Scenographic Research 
Santiago (en) Vivo: Documentary Based on Street Performances at the Festival Internacional Santiago a Mil (Chile)
Santiago (en) Vivo or Santiago (a) Live, is a documentary that explores the scenographic permeability of Santiago, Chile, during the street performances of the Festival Internacional de Teatro Santiago a Mil (FITAM) between 2012 and 2015. Santiago (a) Live elucidates how site and spectators ultimately inform the construction of meaning of theatrical events, by incorporating the contextual urban space in which the performances are situated. The documentary covers five years of  interviews with practitioners from multiple countries, such as Chile, Peru, Spain, France, and Poland, and footage of over twenty street performances, including walkabouts, processions, and sound journeys from different companies, such as Clowns the Shakespeare, (Brazil), La Patriotico Interesante, (Chile),  Compagnie Off, (France), and Antigua I Barbuda, (Spain), among others. Running time:40 minutes, Language: Spanish, English subtitles available.
Academic Talk and Publication
City as Site: Street Performance and Site Permeability
during the Santiago a Mil Theater Festival, Chile, 2012-2015
Scenography Expanded is a foundational text offering readers a thorough introduction to contemporary performance design, both in and beyond the theatre. It examines the potential of the visual, spatial, technological, material and environmental aspects of performance to shape performative encounters. It analyses examples of scenography as sites of imaginative exchange and transformative experience and it discusses the social, political and ethical dimensions of performance design. The international range of contributors and case studies provide clear perspectives on why scenographic design has become a central consideration for performance makers today. (Bloomsbury Website)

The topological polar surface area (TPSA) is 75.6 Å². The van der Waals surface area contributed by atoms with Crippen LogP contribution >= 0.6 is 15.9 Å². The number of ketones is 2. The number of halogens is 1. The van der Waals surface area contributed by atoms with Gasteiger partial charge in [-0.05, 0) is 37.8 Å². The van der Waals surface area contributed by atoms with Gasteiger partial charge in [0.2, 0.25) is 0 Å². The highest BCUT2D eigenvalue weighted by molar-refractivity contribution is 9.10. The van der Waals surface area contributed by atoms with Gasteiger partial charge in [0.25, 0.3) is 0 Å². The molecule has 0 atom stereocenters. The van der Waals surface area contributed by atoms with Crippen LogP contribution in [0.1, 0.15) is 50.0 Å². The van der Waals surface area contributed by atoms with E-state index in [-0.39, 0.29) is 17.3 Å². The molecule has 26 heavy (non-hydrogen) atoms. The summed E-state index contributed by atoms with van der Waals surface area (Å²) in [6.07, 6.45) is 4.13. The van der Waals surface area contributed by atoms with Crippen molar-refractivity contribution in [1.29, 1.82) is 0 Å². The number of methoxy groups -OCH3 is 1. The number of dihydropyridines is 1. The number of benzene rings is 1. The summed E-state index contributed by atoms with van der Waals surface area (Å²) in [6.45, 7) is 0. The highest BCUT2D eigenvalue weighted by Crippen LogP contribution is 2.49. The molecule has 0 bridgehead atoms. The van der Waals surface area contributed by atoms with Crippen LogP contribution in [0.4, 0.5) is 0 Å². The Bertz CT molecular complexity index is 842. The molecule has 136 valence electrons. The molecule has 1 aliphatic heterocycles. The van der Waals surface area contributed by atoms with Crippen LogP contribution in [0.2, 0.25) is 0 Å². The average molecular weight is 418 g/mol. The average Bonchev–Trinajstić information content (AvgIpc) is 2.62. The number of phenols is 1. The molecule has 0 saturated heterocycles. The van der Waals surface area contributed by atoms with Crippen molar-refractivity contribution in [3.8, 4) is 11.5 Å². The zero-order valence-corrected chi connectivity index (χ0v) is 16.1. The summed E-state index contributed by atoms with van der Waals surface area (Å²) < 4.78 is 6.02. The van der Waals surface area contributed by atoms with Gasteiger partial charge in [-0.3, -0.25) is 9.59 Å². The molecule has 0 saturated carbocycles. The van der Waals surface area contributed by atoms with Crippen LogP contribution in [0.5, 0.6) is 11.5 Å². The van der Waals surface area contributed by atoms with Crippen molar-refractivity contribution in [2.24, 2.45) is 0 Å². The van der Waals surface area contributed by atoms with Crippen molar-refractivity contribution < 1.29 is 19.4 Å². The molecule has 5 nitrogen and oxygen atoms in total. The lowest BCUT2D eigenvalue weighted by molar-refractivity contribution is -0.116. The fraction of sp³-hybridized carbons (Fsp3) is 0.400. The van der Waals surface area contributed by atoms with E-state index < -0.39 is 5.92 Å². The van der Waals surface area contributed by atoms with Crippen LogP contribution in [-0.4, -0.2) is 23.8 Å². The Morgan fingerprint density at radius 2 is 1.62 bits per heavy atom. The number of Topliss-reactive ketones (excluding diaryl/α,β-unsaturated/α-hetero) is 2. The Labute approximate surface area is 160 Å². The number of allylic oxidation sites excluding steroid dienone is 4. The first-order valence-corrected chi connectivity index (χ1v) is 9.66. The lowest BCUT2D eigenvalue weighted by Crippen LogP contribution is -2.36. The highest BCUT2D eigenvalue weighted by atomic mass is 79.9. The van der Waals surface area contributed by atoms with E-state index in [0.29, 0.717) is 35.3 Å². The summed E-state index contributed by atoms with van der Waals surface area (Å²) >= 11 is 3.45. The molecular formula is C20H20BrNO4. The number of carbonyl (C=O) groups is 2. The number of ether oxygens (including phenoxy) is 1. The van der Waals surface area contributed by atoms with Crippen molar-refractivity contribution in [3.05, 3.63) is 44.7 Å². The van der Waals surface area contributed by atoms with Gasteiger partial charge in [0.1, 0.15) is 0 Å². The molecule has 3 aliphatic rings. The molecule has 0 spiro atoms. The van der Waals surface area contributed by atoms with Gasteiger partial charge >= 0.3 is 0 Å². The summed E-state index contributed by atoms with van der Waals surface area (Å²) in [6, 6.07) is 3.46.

City, Site and Memory: Santiago Through the Lens of Street Performance. Center for the Humanities Lecture Series “Matter That Matters.” Wesleyan University, 2015
A city is a layered site used and lived by many. It is a space where everything has multiple meanings: a building serves as a destination for some and a metaphor for others. Public spaces become overcrowded with the ghosts of politics, old and current. The city where street performances are enacted becomes a permeable scenographic space by incorporating its characteristics into a given production's dramaturgy. Here I analyze the exchange that occurs between street performances featured at Festival Internacional Santiago a Mil between 2012 and 2015 and the public sites they occupy. I show how the exchange between audience and site promotes the blurring of the audience — performer space, by reclaiming the performative qualities of a given urban space for the community